January 23, 2006

Jonathan Pollard is My Hero

Posted in Uncategorized at 2:31 pm by yisraelmedad

Earlier this month, a small get-together was held for the members of the Israeli intelligence operation in Egypt who were incarcerated there for 13 years. They obtained their release to Israel only following the Six Day War. The operation, actually quite unintelligible in hindsight, was dubbed the “Dirty Business” [and later, “the Lavon Affair”] when no one came forward to take responsibility at the time. Subsequently, the government fell. In the 1960s, when David Ben-Gurion reopened the investigation into the affair, it tore Mapai apart and led to recriminations that reverberate to this day.

At this month’s gathering, Meir Amit, former Mossad head, stated that the release of the Egyptian Jewish victims of a botched operation could have been effected sooner if not for “neglect and idleness.” His words are a woeful condemnation of the mindset and the insular thinking which marks the peculiar character of the average Israeli politician as well as our own special brand of civil servant.

Coincidentally, this month also marked a date linked with another Israeli security operation with unsympathetic parallels (not to mention a possible rerun of the political fall-out). On March 5,1986, Jonathan and Anne Pollard were sentenced to terms of life and five years imprisonment respectively, for their roles in providing Israel with highly sensitive American intelligence data relating to Arab military buildup. Many of the details have undergone purposeful misinterpretation, such as the impression that Ann Pollard was a spy – which she wasn’t.

Be this as it may, Jonathan is in his fourth year of solitary confinement. Ann is the sole female resident of the Federal Medical Center in Rochester, Minnesota. She weights 89 pounds, down from 165, and an esteemed gastroentrologist of 30 years practice termed her condition behind bars as “lethal” and “malignant.” Her prison doctor has taken away all medication to prevent addiction. Magistrate Janice Symchych refused her a medical furlough to obtain private care.

Having been involved with the Pollards for some time, I think that Purim is a particularly poignant time to reconsider some aspects of their tribulations. In fact, I consider Jonathan Pollard my Purim hero.

In the Meggilah, Mordechai does not mince words in making it clear to Esther that her position as queen is not for her own personal convenience. Her silence in the face of a threat to the Jewish people will not only be unhelpful in the extreme but it will not aid her either: “Do not imagine that you will escape…for if you are quiet…you and your father’s house will perish.” (4:13-14)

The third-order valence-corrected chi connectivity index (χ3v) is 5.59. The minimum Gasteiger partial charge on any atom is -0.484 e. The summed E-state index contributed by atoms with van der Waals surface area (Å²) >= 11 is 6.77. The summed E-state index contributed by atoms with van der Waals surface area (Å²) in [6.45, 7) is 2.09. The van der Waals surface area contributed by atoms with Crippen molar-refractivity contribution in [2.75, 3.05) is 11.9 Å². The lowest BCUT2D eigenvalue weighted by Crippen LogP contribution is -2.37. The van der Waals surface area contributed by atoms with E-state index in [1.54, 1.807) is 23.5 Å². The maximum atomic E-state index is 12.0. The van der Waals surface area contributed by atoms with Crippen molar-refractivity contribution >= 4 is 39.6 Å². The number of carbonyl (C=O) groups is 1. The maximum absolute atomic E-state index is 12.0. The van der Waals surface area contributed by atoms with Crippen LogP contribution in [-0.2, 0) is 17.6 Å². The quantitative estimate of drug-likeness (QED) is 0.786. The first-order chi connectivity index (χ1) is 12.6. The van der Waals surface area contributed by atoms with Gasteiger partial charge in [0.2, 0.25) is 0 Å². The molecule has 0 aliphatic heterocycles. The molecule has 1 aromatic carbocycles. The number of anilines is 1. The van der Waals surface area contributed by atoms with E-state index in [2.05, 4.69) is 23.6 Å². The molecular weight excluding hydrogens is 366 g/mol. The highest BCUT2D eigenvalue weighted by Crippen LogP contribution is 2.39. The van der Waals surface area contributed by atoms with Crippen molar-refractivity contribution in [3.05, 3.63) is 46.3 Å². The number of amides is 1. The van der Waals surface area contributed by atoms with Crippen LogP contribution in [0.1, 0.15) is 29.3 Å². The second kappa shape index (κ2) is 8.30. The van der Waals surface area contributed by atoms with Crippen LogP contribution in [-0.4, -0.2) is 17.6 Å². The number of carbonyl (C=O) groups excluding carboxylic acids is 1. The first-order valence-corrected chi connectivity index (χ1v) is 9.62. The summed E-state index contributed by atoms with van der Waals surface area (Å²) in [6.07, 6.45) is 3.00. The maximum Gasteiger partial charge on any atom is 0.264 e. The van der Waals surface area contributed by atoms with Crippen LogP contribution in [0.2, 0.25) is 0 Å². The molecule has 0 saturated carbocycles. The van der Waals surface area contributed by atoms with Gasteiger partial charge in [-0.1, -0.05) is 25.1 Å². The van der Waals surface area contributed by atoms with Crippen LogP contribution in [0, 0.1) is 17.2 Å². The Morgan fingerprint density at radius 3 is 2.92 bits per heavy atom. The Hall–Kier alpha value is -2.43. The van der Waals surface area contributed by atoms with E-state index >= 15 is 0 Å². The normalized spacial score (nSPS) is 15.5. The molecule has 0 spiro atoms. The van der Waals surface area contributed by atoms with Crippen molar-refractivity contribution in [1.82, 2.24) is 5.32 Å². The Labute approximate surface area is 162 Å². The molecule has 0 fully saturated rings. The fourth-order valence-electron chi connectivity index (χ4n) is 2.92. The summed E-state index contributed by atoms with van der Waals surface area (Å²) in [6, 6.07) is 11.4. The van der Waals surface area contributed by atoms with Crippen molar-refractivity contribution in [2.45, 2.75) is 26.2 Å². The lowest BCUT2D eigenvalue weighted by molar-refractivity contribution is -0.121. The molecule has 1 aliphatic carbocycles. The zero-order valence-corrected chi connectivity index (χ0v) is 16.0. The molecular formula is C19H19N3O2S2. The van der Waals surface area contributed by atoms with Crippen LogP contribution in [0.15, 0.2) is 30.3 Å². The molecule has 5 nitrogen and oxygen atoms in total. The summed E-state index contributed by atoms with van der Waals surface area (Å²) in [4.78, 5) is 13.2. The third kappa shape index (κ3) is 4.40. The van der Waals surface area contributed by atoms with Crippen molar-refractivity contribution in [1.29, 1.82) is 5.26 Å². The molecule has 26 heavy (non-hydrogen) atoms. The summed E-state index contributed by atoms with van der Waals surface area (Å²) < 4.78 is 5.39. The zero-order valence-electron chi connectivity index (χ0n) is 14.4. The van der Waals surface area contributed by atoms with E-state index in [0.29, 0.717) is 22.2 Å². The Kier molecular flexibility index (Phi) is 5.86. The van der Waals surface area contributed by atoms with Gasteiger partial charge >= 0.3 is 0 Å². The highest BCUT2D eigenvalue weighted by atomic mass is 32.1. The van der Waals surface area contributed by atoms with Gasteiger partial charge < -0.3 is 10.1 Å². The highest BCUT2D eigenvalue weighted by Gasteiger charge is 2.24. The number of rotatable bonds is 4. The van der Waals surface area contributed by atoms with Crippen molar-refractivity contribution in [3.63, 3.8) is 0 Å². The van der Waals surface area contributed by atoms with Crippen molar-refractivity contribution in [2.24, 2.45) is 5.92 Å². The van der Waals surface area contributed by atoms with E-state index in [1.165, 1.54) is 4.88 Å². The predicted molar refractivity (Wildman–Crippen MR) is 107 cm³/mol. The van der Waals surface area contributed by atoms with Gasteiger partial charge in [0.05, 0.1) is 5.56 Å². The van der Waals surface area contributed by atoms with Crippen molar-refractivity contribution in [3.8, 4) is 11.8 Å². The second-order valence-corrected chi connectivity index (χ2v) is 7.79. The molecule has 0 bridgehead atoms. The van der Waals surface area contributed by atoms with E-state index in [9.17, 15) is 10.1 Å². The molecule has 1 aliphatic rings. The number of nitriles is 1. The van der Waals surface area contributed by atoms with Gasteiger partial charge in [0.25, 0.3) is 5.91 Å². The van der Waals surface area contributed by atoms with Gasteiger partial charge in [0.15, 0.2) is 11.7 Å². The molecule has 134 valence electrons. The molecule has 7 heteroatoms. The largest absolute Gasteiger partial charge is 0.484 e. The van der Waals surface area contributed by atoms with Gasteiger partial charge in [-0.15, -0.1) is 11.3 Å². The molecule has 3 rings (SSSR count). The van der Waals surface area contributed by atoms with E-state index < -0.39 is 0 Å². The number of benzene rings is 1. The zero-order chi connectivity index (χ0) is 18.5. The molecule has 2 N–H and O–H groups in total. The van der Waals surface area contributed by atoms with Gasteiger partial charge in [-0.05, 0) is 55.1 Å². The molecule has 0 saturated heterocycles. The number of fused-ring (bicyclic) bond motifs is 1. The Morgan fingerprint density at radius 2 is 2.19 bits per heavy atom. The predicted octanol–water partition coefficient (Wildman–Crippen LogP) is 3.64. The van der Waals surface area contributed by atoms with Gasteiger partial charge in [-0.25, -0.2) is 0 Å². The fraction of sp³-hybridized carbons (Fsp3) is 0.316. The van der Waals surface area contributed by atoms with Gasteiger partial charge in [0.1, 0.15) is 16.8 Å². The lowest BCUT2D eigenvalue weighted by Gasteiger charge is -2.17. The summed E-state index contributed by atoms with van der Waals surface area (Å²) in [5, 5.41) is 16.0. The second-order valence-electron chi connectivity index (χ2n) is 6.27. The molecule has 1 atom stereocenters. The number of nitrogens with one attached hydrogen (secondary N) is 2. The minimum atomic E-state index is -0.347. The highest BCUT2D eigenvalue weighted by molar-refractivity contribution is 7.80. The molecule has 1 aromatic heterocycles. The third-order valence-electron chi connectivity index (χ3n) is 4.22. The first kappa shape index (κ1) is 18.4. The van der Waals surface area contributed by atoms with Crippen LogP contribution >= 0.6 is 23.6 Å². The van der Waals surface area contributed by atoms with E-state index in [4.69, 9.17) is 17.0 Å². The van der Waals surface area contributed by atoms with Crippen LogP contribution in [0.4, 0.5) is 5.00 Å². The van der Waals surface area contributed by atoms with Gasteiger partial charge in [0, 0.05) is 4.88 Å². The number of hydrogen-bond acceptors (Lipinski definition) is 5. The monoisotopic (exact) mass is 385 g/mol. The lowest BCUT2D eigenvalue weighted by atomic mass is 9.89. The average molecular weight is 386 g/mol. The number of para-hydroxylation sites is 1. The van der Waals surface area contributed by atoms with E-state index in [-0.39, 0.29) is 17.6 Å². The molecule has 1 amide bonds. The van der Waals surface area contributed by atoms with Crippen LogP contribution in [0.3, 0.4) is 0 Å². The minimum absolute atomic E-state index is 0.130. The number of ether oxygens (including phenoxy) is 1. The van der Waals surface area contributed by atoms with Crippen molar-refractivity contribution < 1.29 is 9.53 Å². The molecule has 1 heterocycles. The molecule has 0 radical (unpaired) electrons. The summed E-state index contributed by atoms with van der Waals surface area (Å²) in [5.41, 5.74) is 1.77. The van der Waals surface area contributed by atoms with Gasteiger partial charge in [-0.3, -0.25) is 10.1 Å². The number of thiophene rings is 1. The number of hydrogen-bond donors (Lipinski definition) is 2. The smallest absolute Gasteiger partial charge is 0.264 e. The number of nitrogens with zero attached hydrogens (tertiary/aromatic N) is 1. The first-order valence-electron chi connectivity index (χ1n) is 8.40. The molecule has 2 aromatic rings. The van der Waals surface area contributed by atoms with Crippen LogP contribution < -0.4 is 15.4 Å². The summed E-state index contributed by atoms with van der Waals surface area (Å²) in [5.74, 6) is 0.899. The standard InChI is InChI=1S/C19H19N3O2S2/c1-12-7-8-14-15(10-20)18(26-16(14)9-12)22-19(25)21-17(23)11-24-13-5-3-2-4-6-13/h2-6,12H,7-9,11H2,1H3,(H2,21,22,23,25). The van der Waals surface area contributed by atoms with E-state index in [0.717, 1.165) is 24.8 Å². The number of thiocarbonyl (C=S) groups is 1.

Jonathan Pollard was not silent. Reviewing the material that passed through Naval Anti-Terrorist Intelligence, and knowing the less-than-enthusiastic appreciation some of his fellow workers had for Israel and Jews, he decided to do something. Rereading his letters and memoranda contained in the book, “Pollard: The Spy’s Story,” as well as the letters he sent me, it is obvious that for all his amateurish espionage habits, Jonathan Pollard is acutely aware of the historical dimensions of what it means to be a Jew.

Indeed, Jonathan is a “Prisoner of Zion” in the keenest ideological sense of the expression. Zion had made him its prisoner. The Zion of Jewish survival, the Zion of the centrality of Israel to Jewish existence, had placed upon his shoulders the awesome responsibility of circumventing laws to assure that chemical weaponry data, among other items of security intelligence withheld from Israel despite a signed American-Israeli agreement, would get to Israel.

Without the information supplied by Pollard, Israel would have been offset in the battle against the PLO – the same group Secretary of State James Baker is nudging us to negotiate with. It was Jonathan’s initiative, and he had no illusions as to the gravity of his actions.

However, now that he is a prisoner, Israel’s official policies seem so inadequate, so unconcentrated, that the Zion of Jonathan’s vision has become an active partner in keeping him a prisoner, rather than gaining his early release, and, at the very least, halt the terrible physical waste US prison and Justice Department officials are bringing down on his wife, Ann, which MK Rabbi Eliezer Waldman witnessed in his visit to her on March 9 in Rochester.

Indeed, Israel’s silence, despite its private humanitarian appeals on their behalf, is unworthy of Jonathan’s very public suffering. The rejection of his request for Israeli citizenship bordered on the callous.

An exegetic interpretation of another verse of the Meggilah may provide the direction for a reordering of priorities. Chapter Five opens with the words: “Esther donned royalty.” A jaded eye might have expected to read that Esther would prefer a ecdysiast duplication of Vashti to attract the king’s favor. My reading, though, is that the message is that it is useless to shed any outer layers or to bend the knee. To stand tall with all the Jewish finery one possesses – to don royalty – is the proper response.

Jonathan Pollard’s prison clothes as well as the bars on his cell and walls surrounding him are all external. Jonathan is garbed with an internal suit of belief, commitment and faith. His actions were a donning of royalty.

Will we in Israel, the cause of his privations and object of his sacrifice, learn to dress in the correct fashion?

Purim is not only a happy holiday but a heroic one as well. Simply put, Jonathan Pollard is our hero.

(published in The Jerusalem Post, March 1989, on Purim)

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